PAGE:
From the Chicago Post.
THE AFRICAN EXCITEMENT.
Fugitive Slaves and the Underground Railroad.
Since the arrest and return of five fugitive slaves by the United States Marshal on the 3d inst., the climate of Africa has existed in Chicago. The excitement has been hot. The negroes and their white friends, who resist the execution of the Fugitive Slave law, have been in that state of temperature at which the mild beverage they usually imbibe loses its quiescent state in that of ebullition. In other words, boils. Although the bubbling has not appeared in a very active state on the surface, yet just beneath, the agitation has been, deed, startling and slightly terrific. We have taken some pains to investigate the subject, in order to present before our readers some facts in regard to the negro excitement existing in this city during the last few days.
CAUSES OF THE ALARM.
The arrest of five fugitive slaves on the morning of the 3d, was the primary cause of alarm among the Africans in Chicago, of whom the larger part are runaway slaves. Intelligence of the arrest came among them like a thunderbolt out of a clear sky. For ever ten years their sky had been clear, excepting a mere speck, now and then, in the shape of a warrant issued for some fugitive, but never executed––or if executed, in such a manner that the fugitive had ample opportunity to escape. The last previous occasion when a bona fide attempt was made by a Marshal to execute the law, was ten years ago, when George W. Meeker, now dead, held the office of commissioner. The warrant in that case described the fugitive with great particularity, as a copper-colored negro, and to make the identification still stronger, the negro most positively asserted that the claimant was his master. But. Mr. Meeker, (albeit a Democrat,) said in judgement he could not upon his conscience decide that the person claimed as a fugitive slave was a "copper-colored negro." That decision passed into a precedent, upon which Africa has reposed in fancied security ever since.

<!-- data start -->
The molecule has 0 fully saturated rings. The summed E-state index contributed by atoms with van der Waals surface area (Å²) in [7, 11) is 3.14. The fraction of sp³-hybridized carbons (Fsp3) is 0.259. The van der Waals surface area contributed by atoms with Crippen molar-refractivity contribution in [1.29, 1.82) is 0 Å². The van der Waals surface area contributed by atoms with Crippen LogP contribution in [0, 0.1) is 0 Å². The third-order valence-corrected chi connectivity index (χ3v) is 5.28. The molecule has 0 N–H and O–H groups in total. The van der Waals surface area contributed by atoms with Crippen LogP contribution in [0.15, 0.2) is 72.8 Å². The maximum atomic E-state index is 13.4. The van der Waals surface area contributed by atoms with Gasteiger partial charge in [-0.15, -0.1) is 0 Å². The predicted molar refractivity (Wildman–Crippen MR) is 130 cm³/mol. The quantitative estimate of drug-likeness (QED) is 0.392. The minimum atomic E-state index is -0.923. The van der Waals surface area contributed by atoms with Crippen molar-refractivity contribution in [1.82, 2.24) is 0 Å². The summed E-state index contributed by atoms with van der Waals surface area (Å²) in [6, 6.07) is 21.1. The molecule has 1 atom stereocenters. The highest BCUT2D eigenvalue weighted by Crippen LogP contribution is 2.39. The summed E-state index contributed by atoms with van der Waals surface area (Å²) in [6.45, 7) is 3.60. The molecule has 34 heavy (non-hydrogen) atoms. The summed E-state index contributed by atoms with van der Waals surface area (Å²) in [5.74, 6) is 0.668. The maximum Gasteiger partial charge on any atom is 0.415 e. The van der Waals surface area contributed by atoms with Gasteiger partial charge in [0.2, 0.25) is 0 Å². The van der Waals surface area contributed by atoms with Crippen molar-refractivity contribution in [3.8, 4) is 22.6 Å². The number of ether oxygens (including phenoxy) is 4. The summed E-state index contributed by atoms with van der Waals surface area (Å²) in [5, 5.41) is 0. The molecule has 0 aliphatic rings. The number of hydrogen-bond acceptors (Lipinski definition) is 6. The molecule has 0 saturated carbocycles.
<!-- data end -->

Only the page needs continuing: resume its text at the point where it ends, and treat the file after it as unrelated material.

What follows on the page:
But the successful arrest and extradition of no less than five fugitives on the third, opened their eyes to new danger. The declaration of Long John that fugitives were no longer safe here tended greatly to increase the alarm. Every idle rumor was magnified by the ignorant, credulous and timid blacks into a horror of untold dimensions. At one time they believed the Marshal had in his hands fifteen additional warrants for fugitives; at another, the story was that there were six hundred Missourians in the city looking for their lost negroes. Indeed, such has been the terror among fugitives during the last three or four days, that in every strange face they beheld a slave owner and in every lamp-post an officer. The stampede for Canada became general, with all who could get away.
THE STAMPEDE OF FUGITIVES.
It is reported that since the third, some four hundred fugitive slaves have left the city. But leading abolitionists assure us that the number is greatly over estimated. They think the population of Canada has been augmented by not exceeding one hundred black emigrants from Chicago, while fifteen or twenty have fled to different villages in the country.
On Thursday evening, the day after the arrest, about fifteen fugitives were shipped Canadaward by Messrs. Allen Pinkerton and John Jones. About the same number were shipped on Friday evening, making in all between thirty and forty who were sent off by rail on those two days.How many went upon their own means is not known.
On Friday afternoon, a propeller was chartered to take fugitives across the lake to Grand Haven, and thirty were shipped in this manner yesterday morning, by Deacon Carpenter.
Many of the fugitive sold everything they possessed at a sacrifice; others left all their goods behind. One person, a drayman, left a horse and dray, and all his household wares, taking the train for Canada, with only his wife and children. This person had read the advice given by Long John, and believing him to be the colored person's friend, acted upon it, not waiting to let any grass grow under his feet.
In some cases, families have been separated, as where they wife or husband was a slave and the other free. A free negro named Johnson, whose wife is a slave, sent her and their offspring on board Deacon Carpenter's propeller for shipment to Canada, but before the propeller left port, it was ascertained that her old master was dead. She was accordingly brought back and restored to the arms of her husband.